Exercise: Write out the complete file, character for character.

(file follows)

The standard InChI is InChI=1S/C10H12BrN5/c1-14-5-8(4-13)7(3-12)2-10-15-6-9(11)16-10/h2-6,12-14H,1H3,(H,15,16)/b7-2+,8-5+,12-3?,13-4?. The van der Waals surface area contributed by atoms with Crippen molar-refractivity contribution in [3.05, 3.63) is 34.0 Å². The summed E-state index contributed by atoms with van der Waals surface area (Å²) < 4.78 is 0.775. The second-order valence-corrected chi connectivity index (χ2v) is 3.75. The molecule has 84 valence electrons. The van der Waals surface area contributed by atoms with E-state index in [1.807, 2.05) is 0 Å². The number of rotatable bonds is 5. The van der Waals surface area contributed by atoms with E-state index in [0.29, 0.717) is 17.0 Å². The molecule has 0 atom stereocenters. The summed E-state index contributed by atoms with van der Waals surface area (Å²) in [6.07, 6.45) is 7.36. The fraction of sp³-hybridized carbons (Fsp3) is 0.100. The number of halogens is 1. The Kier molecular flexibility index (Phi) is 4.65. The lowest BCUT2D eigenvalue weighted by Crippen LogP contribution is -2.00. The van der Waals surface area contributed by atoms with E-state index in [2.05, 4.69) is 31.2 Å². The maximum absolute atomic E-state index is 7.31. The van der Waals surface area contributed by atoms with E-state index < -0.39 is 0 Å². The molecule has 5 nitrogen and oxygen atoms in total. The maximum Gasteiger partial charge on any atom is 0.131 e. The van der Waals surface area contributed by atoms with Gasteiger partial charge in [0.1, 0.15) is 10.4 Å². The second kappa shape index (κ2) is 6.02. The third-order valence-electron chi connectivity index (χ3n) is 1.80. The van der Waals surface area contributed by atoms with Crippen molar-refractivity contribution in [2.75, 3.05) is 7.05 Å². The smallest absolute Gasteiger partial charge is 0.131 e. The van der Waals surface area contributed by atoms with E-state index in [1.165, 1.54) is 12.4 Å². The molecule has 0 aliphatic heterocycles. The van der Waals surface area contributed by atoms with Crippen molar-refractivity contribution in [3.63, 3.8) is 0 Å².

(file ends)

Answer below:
The standard InChI is InChI=1S/C10H12BrN5/c1-14-5-8(4-13)7(3-12)2-10-15-6-9(11)16-10/h2-6,12-14H,1H3,(H,15,16)/b7-2+,8-5+,12-3?,13-4?. The van der Waals surface area contributed by atoms with Crippen molar-refractivity contribution in [3.05, 3.63) is 34.0 Å². The summed E-state index contributed by atoms with van der Waals surface area (Å²) < 4.78 is 0.775. The second-order valence-corrected chi connectivity index (χ2v) is 3.75. The molecule has 84 valence electrons. The van der Waals surface area contributed by atoms with E-state index in [1.807, 2.05) is 0 Å². The number of rotatable bonds is 5. The van der Waals surface area contributed by atoms with E-state index in [0.29, 0.717) is 17.0 Å². The molecule has 0 atom stereocenters. The summed E-state index contributed by atoms with van der Waals surface area (Å²) in [6.07, 6.45) is 7.36. The fraction of sp³-hybridized carbons (Fsp3) is 0.100. The number of halogens is 1. The Kier molecular flexibility index (Phi) is 4.65. The lowest BCUT2D eigenvalue weighted by Crippen LogP contribution is -2.00. The van der Waals surface area contributed by atoms with E-state index in [2.05, 4.69) is 31.2 Å². The maximum absolute atomic E-state index is 7.31. The van der Waals surface area contributed by atoms with E-state index < -0.39 is 0 Å². The molecule has 5 nitrogen and oxygen atoms in total. The maximum Gasteiger partial charge on any atom is 0.131 e. The van der Waals surface area contributed by atoms with Gasteiger partial charge in [0.1, 0.15) is 10.4 Å². The second kappa shape index (κ2) is 6.02. The third-order valence-electron chi connectivity index (χ3n) is 1.80. The van der Waals surface area contributed by atoms with Crippen molar-refractivity contribution in [2.75, 3.05) is 7.05 Å². The smallest absolute Gasteiger partial charge is 0.131 e. The van der Waals surface area contributed by atoms with E-state index in [1.165, 1.54) is 12.4 Å². The molecule has 0 aliphatic heterocycles. The van der Waals surface area contributed by atoms with Crippen molar-refractivity contribution in [3.63, 3.8) is 0 Å².